Copyright

Copyright is automatic and comes into existence when a person expresses an idea or information in an original and material form. It covers writing, music, sound recordings, moving images, plays, art, films, broadcasts, and multimedia. Copyright does not need to be registered in Australia, but generally, the protection lasts up to the author’s life plus 70 years, depending on the type of work and the circumstances.

Copyright gives the owner an exclusive right to reproduce, adapt, translate, distribute, perform, broadcast or publicise the material. It also allows the owner to commercialise through licensing or sell the copyright through a Deed of Assignment of Copyright.

Additionally, copyright comes with an exclusive and non-transferable right called “moral rights,” which continues regardless of whether the copyright has been assigned. There are three types of moral rights:

  1. Integrity – This ensures that the work is not subjected to any derogatory treatment and protects the original owner’s integrity in the work;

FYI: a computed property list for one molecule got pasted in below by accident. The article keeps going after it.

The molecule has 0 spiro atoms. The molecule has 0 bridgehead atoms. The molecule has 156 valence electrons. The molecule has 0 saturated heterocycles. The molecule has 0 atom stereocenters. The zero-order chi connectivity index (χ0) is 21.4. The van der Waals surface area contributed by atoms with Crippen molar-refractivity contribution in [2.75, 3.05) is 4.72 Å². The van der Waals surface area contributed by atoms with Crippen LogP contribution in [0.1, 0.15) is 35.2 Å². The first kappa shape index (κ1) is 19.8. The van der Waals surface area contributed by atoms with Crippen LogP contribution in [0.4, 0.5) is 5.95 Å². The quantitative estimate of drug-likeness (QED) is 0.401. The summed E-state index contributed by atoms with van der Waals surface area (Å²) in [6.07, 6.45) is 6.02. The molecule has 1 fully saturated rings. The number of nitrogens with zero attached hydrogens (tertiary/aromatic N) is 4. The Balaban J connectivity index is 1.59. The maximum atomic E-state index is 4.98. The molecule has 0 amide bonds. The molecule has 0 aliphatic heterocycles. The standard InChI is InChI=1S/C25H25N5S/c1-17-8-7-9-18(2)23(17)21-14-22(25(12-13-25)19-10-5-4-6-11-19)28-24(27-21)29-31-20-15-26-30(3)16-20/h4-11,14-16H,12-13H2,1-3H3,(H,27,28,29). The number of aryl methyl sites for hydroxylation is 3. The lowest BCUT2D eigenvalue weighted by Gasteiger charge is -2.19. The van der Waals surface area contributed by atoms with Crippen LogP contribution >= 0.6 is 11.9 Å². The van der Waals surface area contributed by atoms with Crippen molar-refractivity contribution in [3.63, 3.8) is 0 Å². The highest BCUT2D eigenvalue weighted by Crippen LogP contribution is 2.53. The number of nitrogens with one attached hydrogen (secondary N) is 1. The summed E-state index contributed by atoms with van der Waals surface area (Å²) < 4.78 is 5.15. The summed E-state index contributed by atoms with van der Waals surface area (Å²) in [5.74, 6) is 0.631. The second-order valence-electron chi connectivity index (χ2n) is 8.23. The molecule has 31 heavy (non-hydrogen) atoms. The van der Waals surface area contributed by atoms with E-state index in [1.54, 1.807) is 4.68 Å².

2. Attribution – This is the original owner’s right to be named and identified as the work’s author; and
  3. Against false attribution – Similar to the above, this is the right to ensure that no other persons can claim copyright over or be named as the work’s owner.

Business buyers must ensure that the business they intend to buy either owns the copyright or has the right to use the copyrighted work. The rights can expire, be limited in operation, and be non-exclusive.

It must be noted that just because copyright is automatically given, it doesn’t stop another person from infringing the copyright and claiming it as their own. A business could have committed copyright infringement without the buyer’s knowledge. This tends to come to light when a copyright holder raises a dispute.

Goodwill

Goodwill lies at the heart of every business sale. It is sometimes considered as the premium price to pay on top of the other assets. It includes a range of intangible assets such as its growth potential, location, reputation, customer loyalty, branding, know-how, trade secrets and staff satisfaction.

According to the Australian Accounting Standard ASRB 1013: